What Does Kombucha Taste Like?

Every year there seems to be a new food trend that pops on social media. Some come and go, but some are here to stay. Kombucha is perhaps one of the trendiest drinks out there at the moment. While it was first produced thousands of years ago, it’s been in pop culture for a few years now. It’s still hanging around, proving to be more than just an annual trend.

But, why do people drink it? Well, like another kind of trend – dieting – it’s become popular because of the positive health benefits associated with it.

As boutiques brewing kombucha began to pop up, this fizzy drink in cool glass bottles continued to show up more and more on social media.

If perhaps you haven’t tried it yet, you may be wondering what all the fuss is about. Or, you may be asking, what does kombucha taste like?

In one word, it tastes vinegary. But, it’s actually so much more than that and it’s much better than it sounds, I promise! Depending on the flavor it can have floral, fruity, or herbal notes too. 

Read on to learn all you need to know about kombucha flavor, texture, plus its benefits.

What is Kombucha?

Kombucha is a fermented tea beverage produced by infusing bacteria and yeast into sweetened black or green tea. A glass of microorganisms may not seem too pleasant, but this is where kombucha gets its nutritional punch (that includes probiotics, antioxidants, protects against cancer and heart disease, etc.). The bacteria and yeast break down the sweetened tea, producing byproducts such as acetic acid and other beneficial acids.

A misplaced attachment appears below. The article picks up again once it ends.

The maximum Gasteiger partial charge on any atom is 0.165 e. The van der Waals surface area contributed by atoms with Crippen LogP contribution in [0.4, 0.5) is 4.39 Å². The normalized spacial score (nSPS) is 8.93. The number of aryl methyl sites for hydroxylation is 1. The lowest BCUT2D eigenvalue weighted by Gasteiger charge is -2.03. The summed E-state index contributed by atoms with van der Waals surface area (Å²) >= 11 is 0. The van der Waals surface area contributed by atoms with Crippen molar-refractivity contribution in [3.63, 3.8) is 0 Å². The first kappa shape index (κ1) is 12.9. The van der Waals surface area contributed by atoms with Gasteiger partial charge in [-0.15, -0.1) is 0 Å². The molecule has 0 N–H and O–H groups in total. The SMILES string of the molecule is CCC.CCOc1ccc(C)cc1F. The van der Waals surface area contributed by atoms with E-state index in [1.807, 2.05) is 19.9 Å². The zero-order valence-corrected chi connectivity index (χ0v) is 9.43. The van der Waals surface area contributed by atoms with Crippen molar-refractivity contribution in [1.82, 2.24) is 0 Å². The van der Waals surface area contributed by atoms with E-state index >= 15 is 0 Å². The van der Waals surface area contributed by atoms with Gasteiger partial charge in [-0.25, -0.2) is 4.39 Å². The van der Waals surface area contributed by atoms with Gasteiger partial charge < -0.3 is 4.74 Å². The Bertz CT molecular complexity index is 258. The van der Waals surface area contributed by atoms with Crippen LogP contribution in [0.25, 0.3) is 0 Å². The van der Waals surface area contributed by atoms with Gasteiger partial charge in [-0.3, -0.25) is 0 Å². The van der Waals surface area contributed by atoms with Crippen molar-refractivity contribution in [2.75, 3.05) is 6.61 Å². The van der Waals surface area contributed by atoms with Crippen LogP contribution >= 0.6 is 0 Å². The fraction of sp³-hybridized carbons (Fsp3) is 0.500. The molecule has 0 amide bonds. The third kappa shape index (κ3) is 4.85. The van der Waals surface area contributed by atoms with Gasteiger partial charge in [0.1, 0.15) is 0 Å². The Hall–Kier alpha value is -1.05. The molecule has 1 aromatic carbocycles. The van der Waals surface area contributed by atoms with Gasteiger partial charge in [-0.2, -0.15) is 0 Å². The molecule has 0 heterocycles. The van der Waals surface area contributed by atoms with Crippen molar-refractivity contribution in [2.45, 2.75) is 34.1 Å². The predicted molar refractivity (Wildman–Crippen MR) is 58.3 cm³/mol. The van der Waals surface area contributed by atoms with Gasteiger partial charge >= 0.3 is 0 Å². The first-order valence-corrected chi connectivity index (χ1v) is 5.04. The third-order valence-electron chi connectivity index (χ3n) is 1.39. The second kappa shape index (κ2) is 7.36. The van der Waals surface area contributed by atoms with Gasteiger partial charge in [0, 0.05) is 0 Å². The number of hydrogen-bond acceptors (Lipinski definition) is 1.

A symbiotic colony of bacteria and yeast (SCOBY for short) rests in the tea for a few weeks before the kombucha is ready. What’s left is a frothy tea that’s somewhat sweet and sour.

Since it’s a fermented tea, it may not be much of a surprise that its origins come from Asia. Specifically, kombucha tea is thought to have originated in the Northeast Manchuria region of China over 2,000 years ago.

But it took its time making it out West!

It was first consumed in Russia and Ukraine before eventually making it to Western Europe around the late 1800s. And now you can find it in your neighborhood grocery store!

What Does Kombucha Taste Like?

Kombucha has a very distinctive taste, that’s for sure.

I briefly described it as vinegary but also containing floral, fruity, and herbal notes. But it’s even more than that. This drink has so many tastes that deciding which one stands out the most is challenging, especially when you consider all of the exquisite varieties to pick from. It’s effervescent, slightly sweet, and a bit tart, but all of these can change depending on which flavor you drink, and there is certainly no shortage. 

The flavor profile of kombucha is similar to that of sparkling apple cider but with a more pronounced sour taste like that of sour beer. It has a distinctive taste that perfectly walks the fine line between slightly acidic, fragrant, and fruity. If you want to switch up your soft drink routine, then kombucha is definitely for you. And the more you drink it, the more you’ll like it.